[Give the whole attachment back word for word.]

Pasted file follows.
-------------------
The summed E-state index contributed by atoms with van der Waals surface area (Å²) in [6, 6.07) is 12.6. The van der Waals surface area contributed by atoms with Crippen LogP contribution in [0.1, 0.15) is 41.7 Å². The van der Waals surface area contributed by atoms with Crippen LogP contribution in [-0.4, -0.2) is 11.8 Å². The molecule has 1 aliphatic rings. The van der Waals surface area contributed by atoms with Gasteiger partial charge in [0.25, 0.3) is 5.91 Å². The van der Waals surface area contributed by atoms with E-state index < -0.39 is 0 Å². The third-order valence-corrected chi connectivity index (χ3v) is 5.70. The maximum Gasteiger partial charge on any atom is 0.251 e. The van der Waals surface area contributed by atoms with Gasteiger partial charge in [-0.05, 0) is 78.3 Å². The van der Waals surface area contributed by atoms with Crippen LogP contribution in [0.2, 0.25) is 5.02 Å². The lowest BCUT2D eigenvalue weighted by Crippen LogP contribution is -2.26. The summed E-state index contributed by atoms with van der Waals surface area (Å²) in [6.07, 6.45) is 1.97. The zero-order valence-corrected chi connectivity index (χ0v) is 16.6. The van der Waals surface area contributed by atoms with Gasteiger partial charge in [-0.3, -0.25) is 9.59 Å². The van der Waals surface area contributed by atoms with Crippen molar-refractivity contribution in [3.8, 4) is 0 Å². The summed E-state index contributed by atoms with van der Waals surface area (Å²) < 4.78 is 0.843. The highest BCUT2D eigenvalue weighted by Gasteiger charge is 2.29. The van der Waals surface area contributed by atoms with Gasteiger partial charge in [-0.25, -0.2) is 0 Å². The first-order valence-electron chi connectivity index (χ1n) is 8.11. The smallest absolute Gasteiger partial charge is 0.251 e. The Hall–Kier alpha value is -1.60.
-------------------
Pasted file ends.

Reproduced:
The summed E-state index contributed by atoms with van der Waals surface area (Å²) in [6, 6.07) is 12.6. The van der Waals surface area contributed by atoms with Crippen LogP contribution in [0.1, 0.15) is 41.7 Å². The van der Waals surface area contributed by atoms with Crippen LogP contribution in [-0.4, -0.2) is 11.8 Å². The molecule has 1 aliphatic rings. The van der Waals surface area contributed by atoms with Gasteiger partial charge in [0.25, 0.3) is 5.91 Å². The van der Waals surface area contributed by atoms with E-state index < -0.39 is 0 Å². The third-order valence-corrected chi connectivity index (χ3v) is 5.70. The maximum Gasteiger partial charge on any atom is 0.251 e. The van der Waals surface area contributed by atoms with Gasteiger partial charge in [-0.05, 0) is 78.3 Å². The van der Waals surface area contributed by atoms with Crippen LogP contribution in [0.2, 0.25) is 5.02 Å². The lowest BCUT2D eigenvalue weighted by Crippen LogP contribution is -2.26. The summed E-state index contributed by atoms with van der Waals surface area (Å²) in [6.07, 6.45) is 1.97. The zero-order valence-corrected chi connectivity index (χ0v) is 16.6. The van der Waals surface area contributed by atoms with Gasteiger partial charge in [-0.3, -0.25) is 9.59 Å². The van der Waals surface area contributed by atoms with Crippen molar-refractivity contribution in [3.8, 4) is 0 Å². The summed E-state index contributed by atoms with van der Waals surface area (Å²) < 4.78 is 0.843. The highest BCUT2D eigenvalue weighted by Gasteiger charge is 2.29. The van der Waals surface area contributed by atoms with Gasteiger partial charge in [-0.25, -0.2) is 0 Å². The first-order valence-electron chi connectivity index (χ1n) is 8.11. The smallest absolute Gasteiger partial charge is 0.251 e. The Hall–Kier alpha value is -1.60.